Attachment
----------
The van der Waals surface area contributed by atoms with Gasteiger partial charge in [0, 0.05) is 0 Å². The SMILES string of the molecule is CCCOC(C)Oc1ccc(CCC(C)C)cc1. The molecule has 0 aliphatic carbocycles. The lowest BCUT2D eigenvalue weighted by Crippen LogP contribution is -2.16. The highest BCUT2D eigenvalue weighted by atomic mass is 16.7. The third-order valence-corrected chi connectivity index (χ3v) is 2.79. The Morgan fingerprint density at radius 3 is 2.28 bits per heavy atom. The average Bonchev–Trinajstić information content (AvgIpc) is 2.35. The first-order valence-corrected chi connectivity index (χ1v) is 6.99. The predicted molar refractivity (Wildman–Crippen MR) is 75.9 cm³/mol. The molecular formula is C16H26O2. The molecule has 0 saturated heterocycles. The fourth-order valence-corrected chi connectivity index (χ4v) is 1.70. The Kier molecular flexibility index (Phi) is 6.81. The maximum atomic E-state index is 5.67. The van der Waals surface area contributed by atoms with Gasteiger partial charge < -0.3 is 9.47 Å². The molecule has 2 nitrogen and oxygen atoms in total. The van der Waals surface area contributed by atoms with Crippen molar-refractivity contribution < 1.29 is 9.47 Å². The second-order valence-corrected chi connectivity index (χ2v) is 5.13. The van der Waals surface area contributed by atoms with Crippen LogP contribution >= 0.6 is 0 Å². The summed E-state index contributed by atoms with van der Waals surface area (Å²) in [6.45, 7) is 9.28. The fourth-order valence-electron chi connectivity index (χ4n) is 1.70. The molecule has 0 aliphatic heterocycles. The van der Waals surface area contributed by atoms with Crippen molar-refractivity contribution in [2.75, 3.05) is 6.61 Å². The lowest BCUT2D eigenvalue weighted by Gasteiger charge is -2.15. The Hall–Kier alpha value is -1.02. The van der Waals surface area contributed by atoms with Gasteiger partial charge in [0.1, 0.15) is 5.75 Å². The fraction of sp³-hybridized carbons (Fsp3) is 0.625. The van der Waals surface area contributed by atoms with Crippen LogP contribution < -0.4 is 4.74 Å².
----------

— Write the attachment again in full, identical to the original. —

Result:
The van der Waals surface area contributed by atoms with Gasteiger partial charge in [0, 0.05) is 0 Å². The SMILES string of the molecule is CCCOC(C)Oc1ccc(CCC(C)C)cc1. The molecule has 0 aliphatic carbocycles. The lowest BCUT2D eigenvalue weighted by Crippen LogP contribution is -2.16. The highest BCUT2D eigenvalue weighted by atomic mass is 16.7. The third-order valence-corrected chi connectivity index (χ3v) is 2.79. The Morgan fingerprint density at radius 3 is 2.28 bits per heavy atom. The average Bonchev–Trinajstić information content (AvgIpc) is 2.35. The first-order valence-corrected chi connectivity index (χ1v) is 6.99. The predicted molar refractivity (Wildman–Crippen MR) is 75.9 cm³/mol. The molecular formula is C16H26O2. The molecule has 0 saturated heterocycles. The fourth-order valence-corrected chi connectivity index (χ4v) is 1.70. The Kier molecular flexibility index (Phi) is 6.81. The maximum atomic E-state index is 5.67. The van der Waals surface area contributed by atoms with Gasteiger partial charge < -0.3 is 9.47 Å². The molecule has 2 nitrogen and oxygen atoms in total. The van der Waals surface area contributed by atoms with Crippen molar-refractivity contribution < 1.29 is 9.47 Å². The second-order valence-corrected chi connectivity index (χ2v) is 5.13. The van der Waals surface area contributed by atoms with Crippen LogP contribution >= 0.6 is 0 Å². The summed E-state index contributed by atoms with van der Waals surface area (Å²) in [6.45, 7) is 9.28. The fourth-order valence-electron chi connectivity index (χ4n) is 1.70. The molecule has 0 aliphatic heterocycles. The van der Waals surface area contributed by atoms with Crippen molar-refractivity contribution in [2.75, 3.05) is 6.61 Å². The lowest BCUT2D eigenvalue weighted by Gasteiger charge is -2.15. The Hall–Kier alpha value is -1.02. The van der Waals surface area contributed by atoms with Gasteiger partial charge in [0.1, 0.15) is 5.75 Å². The fraction of sp³-hybridized carbons (Fsp3) is 0.625. The van der Waals surface area contributed by atoms with Crippen LogP contribution < -0.4 is 4.74 Å².